he be a Whig, or that Party which is in Power, his Praise is
resounded, he's presently cried up for an excellent Writer; if not,
he's mark'd as a Scoundrel, a perpetual Gloom hangs over his Head; if
he was Master of the sublime Thoughts of _Addison_, the easy flowing
Numbers of _Pope_, the fine Humour of _Garth_, the beautiful Language
of _Rowe_, the Perfection of _Prior_, the Dialogue of _Congreve_, and
the Pastoral of _Phillips_, he must nevertheless submit to a mean
Character, if not expect the Reputation of an Illitterate.

Writings for the Stage are of late so very much perverted by the
Violence of Party, that the finest Performance, without Scandal,
cannot be supported; _Shakespear_ and _Ben Johnson_, were they, now
living, would be wholly at a Loss in the Composure of a Play suitable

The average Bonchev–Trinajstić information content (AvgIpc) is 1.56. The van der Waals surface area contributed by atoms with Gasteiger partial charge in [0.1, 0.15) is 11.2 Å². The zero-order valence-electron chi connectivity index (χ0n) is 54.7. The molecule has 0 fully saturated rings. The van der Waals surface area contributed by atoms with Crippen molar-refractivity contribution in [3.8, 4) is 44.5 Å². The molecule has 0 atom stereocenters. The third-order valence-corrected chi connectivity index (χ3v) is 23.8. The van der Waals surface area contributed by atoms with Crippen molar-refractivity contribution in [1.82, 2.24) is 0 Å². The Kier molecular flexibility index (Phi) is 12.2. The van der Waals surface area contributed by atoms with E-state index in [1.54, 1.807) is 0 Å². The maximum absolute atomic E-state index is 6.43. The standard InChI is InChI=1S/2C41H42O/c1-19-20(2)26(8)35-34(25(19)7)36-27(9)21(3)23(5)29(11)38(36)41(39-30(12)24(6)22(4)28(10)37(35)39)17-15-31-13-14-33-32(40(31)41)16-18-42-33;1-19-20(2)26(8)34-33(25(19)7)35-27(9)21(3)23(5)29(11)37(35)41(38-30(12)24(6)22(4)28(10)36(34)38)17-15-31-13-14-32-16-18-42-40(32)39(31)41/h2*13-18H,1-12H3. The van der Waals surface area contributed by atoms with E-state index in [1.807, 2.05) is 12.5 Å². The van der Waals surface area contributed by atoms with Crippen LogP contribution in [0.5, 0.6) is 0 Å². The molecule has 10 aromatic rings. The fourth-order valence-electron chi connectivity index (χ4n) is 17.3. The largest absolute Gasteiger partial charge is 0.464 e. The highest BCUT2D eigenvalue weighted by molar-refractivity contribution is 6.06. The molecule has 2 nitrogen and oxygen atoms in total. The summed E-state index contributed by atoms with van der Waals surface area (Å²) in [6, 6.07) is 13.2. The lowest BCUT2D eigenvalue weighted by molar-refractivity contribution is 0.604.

to the Taste of the Town; without a promiscuous heap of Scurrility to
expose a Party, or, what is more detestable, perhaps a particular
Person, no Play will succeed, and the most execrable Language, in a
Comedy, produc'd at this Time, shall be more applauded than the most
beautiful Turns in a _Love for Love_: Such are the Hardships a
Dramatick-Poet has to struggle with, that either Obscenity, Party, or
Scandal must be his Theme, and after he has performed his utmost in
either of these Ways, without a powerful Interest, he'll have more
Difficulty in the bringing his Play upon the Theatre than in the
Writing, and sometimes never be able to accomplish it.

These are the Inconveniencies which Writers for the Stage labour
under, besides 'tis observable, that an obsequious prolifick Muse
generally meets with a worse Reception than a petulant inanimate
Author; and when a Poet has finished his Labours, so that he has
brought his Play upon the Stage, the best Performance has oftentimes
the worst Success, for which I need only instance Mr. _Congreve's Way
of the World_, a Comedy esteem'd by most Persons capable of judging,
no way inferior to any of his other Performances.

A Choice of Actors, next to Interest and Popularity, is the greatest